• Americana Fabric Paint Textile Medium (so you can make your own fabric paint)
  • A pair of opaque blue tights
  • A pair of red platform sandals
  • Foam Clay
  • Black Flat Nylon Belt Webbing (at least 1/2 a yard)
  • Wide Gold Vinyl Trim (3-6 yards)
  • Red Bias Tape (2 Double Fold Wide Packages)
  • Narrow Gold Vinyl Trim (1-3 yards)
  • 1 yard of purple ribbon
  • A wavy green lace front wig
  • Etc.

Additional materials may appear in each section as I review the methods for creating this outfit.

Step 1: Pauldrons

For those visual learners in the crowd I have included a video that summarizes this process above. Below you will find the written version…


  • EVA Foam (2 mm and 6 mm)
  • Worbla’s KobraCast Art (sponsored by CosplaySupplies)
  • Foam-Mo Foam Clay
  • KwikSeal
  • Wood Glue
  • Plasti-Dip
  • Cutting Shears
  • Ruler
  • Respirator
  • Heat Gun
  • Marker
  • Paints (we’ll chat about that in section 5)

I start by cutting out strips of EVA foam so I can build up the shape of the pauldrons. Yojimbo’s pauldrons have a mix of soft and hard surface modeling so I had to find a method of balancing that by layering my strips in angles. I laid out the strip design in foam first (using painter’s tape as a stabilizer). Once I had the shape I wanted I took one strip of foam at a time, wrapped it in Worbla’s KobraCast Art (using a heat gun on a low setting to heat the material so it was malleable) then held it in the curve I wanted until it cooled.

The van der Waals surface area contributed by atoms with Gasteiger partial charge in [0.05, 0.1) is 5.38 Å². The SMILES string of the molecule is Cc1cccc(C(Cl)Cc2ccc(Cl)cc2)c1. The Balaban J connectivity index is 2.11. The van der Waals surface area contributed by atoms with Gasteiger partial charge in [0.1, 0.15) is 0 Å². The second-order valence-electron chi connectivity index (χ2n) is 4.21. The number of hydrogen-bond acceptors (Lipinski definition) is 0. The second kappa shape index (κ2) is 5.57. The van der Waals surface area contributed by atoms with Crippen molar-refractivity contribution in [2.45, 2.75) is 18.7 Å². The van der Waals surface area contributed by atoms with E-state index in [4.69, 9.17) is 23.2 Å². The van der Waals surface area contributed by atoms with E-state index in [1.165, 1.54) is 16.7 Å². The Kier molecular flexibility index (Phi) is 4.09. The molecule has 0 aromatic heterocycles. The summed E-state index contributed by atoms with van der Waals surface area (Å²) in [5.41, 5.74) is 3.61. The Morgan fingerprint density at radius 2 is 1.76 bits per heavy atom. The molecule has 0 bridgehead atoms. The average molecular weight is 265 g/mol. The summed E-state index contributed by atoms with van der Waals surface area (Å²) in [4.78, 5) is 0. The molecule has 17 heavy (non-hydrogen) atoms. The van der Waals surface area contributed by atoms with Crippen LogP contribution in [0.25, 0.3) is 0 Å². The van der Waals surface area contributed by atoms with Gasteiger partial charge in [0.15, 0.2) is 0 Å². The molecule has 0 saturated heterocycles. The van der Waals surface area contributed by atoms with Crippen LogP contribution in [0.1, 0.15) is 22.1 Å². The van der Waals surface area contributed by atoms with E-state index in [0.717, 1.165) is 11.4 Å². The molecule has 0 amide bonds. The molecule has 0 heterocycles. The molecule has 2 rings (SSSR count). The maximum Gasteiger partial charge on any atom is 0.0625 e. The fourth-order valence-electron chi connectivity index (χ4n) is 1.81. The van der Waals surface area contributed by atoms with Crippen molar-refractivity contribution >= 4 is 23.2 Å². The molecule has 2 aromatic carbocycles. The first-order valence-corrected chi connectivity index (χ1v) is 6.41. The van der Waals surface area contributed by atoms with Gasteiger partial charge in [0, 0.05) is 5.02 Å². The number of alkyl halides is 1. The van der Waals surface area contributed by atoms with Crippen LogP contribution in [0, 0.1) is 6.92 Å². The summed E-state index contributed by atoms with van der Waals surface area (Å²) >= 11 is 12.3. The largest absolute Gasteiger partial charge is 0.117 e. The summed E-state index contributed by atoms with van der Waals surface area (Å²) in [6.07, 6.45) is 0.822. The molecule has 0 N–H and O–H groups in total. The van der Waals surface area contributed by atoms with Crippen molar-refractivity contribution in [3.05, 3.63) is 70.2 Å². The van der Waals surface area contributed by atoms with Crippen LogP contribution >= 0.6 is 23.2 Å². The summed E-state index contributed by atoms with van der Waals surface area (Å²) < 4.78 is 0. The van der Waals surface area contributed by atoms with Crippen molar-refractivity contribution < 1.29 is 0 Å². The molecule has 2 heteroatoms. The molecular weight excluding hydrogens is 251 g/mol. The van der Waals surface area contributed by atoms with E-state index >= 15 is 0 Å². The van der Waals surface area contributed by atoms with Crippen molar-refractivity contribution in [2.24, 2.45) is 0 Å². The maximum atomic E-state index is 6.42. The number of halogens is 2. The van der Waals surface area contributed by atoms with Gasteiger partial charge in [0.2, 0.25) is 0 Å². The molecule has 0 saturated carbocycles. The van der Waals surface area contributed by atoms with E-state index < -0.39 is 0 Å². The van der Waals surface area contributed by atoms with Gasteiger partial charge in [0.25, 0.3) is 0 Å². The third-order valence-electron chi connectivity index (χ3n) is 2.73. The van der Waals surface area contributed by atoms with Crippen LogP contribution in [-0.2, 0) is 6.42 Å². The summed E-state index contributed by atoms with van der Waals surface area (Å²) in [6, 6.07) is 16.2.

Worbla’s KobraCast Art adheres to itself so, when warm, you can stick parts to one another. This made assembling the pauldrons a lot faster and easier than expected. I will warn that this thermoplastic has a MUCH LOWER heat activation than typical Worbla’s Original Art. Be sure to test a few bits out. Thankfully it is just as reusable as the Original Art so if you mess up, just heat the piece up, roll it out, flatten it and let it cool.

To fill in gaps/holes I used Foam-Mo Air Dry Foam Clay. It will be a bit squishy after it dries but it is much faster then trying to use Bondo, Wood Filler or Caulking.

Once I had both pauldrons assembled wanted to smooth out the surface. Worbla’s KobraCast Art, when stretched, creates this mesh texture. It also stretches REALLY far so there were a few bumps where I had knicked it or accidentally stuck it to something and stretched it out. To solve this problem I watered down KwikSeal in a paint palette then painted on a thin coat of the silicone sealant. I allowed this product to dry for 12 hours before applying two thin coats of wood glue. Allow your wood glue to dry overnight (8 hours) before proceeding with Plasti-Dip.